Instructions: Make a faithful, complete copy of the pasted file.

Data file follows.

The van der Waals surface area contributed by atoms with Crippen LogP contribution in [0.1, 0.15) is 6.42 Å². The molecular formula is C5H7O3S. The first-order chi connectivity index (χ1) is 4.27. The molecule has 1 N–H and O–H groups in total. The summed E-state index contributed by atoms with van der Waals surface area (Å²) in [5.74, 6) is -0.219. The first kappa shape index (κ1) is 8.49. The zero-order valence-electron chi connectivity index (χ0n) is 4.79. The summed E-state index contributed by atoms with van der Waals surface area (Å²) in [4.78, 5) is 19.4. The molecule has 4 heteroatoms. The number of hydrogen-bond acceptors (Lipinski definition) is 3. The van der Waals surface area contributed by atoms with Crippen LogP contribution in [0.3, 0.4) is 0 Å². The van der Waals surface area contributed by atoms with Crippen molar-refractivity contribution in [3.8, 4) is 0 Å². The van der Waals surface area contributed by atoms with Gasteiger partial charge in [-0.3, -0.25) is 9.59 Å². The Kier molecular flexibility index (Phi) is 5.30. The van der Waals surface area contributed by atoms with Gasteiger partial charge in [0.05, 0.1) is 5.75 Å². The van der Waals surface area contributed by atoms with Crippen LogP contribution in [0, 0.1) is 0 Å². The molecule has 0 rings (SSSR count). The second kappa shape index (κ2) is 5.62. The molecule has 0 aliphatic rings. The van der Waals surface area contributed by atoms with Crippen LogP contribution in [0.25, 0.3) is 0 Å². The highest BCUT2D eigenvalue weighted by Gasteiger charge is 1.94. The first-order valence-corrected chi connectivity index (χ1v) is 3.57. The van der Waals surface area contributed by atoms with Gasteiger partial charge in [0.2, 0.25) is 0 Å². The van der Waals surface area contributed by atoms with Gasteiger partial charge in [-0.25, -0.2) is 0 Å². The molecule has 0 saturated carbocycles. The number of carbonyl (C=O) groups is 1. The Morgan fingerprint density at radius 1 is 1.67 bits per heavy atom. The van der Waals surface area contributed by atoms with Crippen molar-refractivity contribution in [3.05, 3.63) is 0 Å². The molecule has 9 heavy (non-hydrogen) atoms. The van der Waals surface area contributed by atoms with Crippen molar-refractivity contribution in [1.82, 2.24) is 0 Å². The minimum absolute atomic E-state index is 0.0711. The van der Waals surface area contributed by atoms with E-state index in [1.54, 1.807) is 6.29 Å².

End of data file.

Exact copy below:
The van der Waals surface area contributed by atoms with Crippen LogP contribution in [0.1, 0.15) is 6.42 Å². The molecular formula is C5H7O3S. The first-order chi connectivity index (χ1) is 4.27. The molecule has 1 N–H and O–H groups in total. The summed E-state index contributed by atoms with van der Waals surface area (Å²) in [5.74, 6) is -0.219. The first kappa shape index (κ1) is 8.49. The zero-order valence-electron chi connectivity index (χ0n) is 4.79. The summed E-state index contributed by atoms with van der Waals surface area (Å²) in [4.78, 5) is 19.4. The molecule has 4 heteroatoms. The number of hydrogen-bond acceptors (Lipinski definition) is 3. The van der Waals surface area contributed by atoms with Crippen LogP contribution in [0.3, 0.4) is 0 Å². The van der Waals surface area contributed by atoms with Crippen molar-refractivity contribution in [3.8, 4) is 0 Å². The van der Waals surface area contributed by atoms with Gasteiger partial charge in [-0.3, -0.25) is 9.59 Å². The Kier molecular flexibility index (Phi) is 5.30. The van der Waals surface area contributed by atoms with Gasteiger partial charge in [0.05, 0.1) is 5.75 Å². The van der Waals surface area contributed by atoms with Crippen LogP contribution in [0, 0.1) is 0 Å². The molecule has 0 rings (SSSR count). The second kappa shape index (κ2) is 5.62. The molecule has 0 aliphatic rings. The van der Waals surface area contributed by atoms with Crippen LogP contribution in [0.25, 0.3) is 0 Å². The highest BCUT2D eigenvalue weighted by Gasteiger charge is 1.94. The first-order valence-corrected chi connectivity index (χ1v) is 3.57. The van der Waals surface area contributed by atoms with Gasteiger partial charge in [0.2, 0.25) is 0 Å². The van der Waals surface area contributed by atoms with Gasteiger partial charge in [-0.25, -0.2) is 0 Å². The molecule has 0 saturated carbocycles. The number of carbonyl (C=O) groups is 1. The Morgan fingerprint density at radius 1 is 1.67 bits per heavy atom. The van der Waals surface area contributed by atoms with Crippen molar-refractivity contribution in [3.05, 3.63) is 0 Å². The molecule has 9 heavy (non-hydrogen) atoms. The van der Waals surface area contributed by atoms with Crippen molar-refractivity contribution in [1.82, 2.24) is 0 Å². The minimum absolute atomic E-state index is 0.0711. The van der Waals surface area contributed by atoms with E-state index in [1.54, 1.807) is 6.29 Å².